Sruthi Sailesh is a young dancer who has performed across the world both as a soloist and in groups. A current masters student at the University of Leicester, Sruthi believes dance is a beautiful connection to life in this journey.
Shree Savani is a 21 year old Bharatanatyam dancer and physiotherapy student at the University of Birmingham. Her love for many forms of dance has been nurtured by Nupur Arts Dance Academy, having been given the opportunity to explore and present a range of different styles from tap and modern to Bollywood. Shree was the first Bharatanatyam dancer to win the South Asian category and dance in the Grand Final of BBC Young Dancer 2019 and since then, she has gone on to perform and represent South Asian Classical Dance to a wide range of audiences on different platforms, including Sadlers Wells.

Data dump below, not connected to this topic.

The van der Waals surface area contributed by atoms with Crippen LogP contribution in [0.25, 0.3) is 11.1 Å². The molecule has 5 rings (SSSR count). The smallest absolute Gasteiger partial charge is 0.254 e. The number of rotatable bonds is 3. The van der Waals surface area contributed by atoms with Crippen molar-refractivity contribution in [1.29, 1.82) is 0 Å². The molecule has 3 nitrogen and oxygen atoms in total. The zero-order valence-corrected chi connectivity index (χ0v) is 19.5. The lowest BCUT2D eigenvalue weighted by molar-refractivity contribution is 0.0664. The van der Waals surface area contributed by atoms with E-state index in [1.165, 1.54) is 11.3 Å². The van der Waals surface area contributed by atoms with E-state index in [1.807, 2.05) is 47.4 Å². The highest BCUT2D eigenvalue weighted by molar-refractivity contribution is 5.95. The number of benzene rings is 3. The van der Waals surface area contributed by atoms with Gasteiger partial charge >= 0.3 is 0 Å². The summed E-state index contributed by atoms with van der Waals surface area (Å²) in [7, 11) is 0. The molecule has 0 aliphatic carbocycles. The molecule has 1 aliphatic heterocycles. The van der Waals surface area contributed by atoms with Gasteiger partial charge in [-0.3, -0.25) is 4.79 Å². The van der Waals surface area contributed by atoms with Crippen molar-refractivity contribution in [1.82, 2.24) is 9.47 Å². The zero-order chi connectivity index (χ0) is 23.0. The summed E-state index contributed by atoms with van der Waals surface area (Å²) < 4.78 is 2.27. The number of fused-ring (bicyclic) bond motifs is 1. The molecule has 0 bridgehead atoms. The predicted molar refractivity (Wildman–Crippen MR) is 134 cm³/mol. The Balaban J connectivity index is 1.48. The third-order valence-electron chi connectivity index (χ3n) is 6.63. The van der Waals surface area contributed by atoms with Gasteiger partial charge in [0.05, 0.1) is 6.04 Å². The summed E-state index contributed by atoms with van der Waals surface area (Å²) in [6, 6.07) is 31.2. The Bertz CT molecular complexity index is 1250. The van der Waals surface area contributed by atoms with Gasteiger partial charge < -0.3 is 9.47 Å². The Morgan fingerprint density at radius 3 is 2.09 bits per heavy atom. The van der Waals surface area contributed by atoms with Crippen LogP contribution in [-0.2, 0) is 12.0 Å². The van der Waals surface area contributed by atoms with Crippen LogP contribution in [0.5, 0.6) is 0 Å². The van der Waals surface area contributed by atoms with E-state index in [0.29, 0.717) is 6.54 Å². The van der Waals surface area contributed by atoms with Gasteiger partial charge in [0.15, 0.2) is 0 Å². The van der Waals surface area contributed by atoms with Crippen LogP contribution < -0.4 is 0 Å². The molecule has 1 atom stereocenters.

Pranita Choudhry is a Bharatanatyam dancer who has been learning the dance form since the age of eight. She has performed at various prestigious festivals such as the Pravasi Bhartiya Divas in Kerala, Taj Mahostav in Agra, Neemrana Music Festival, and Rajasthan Tourism Festival in India, and has been a part of solo and group performances at venues in the UK such as the Royal Festival Hall, Southbank Centre, Nehru Centre, and Westminster Abbey among others.
Dance artist, choreographer and teacher Pallabi Basak Vijay performs a number of Odissi dances. A major ancient Indian classical dance, Odissi originated in the Hindu temples of Odisha – an eastern coastal state of India.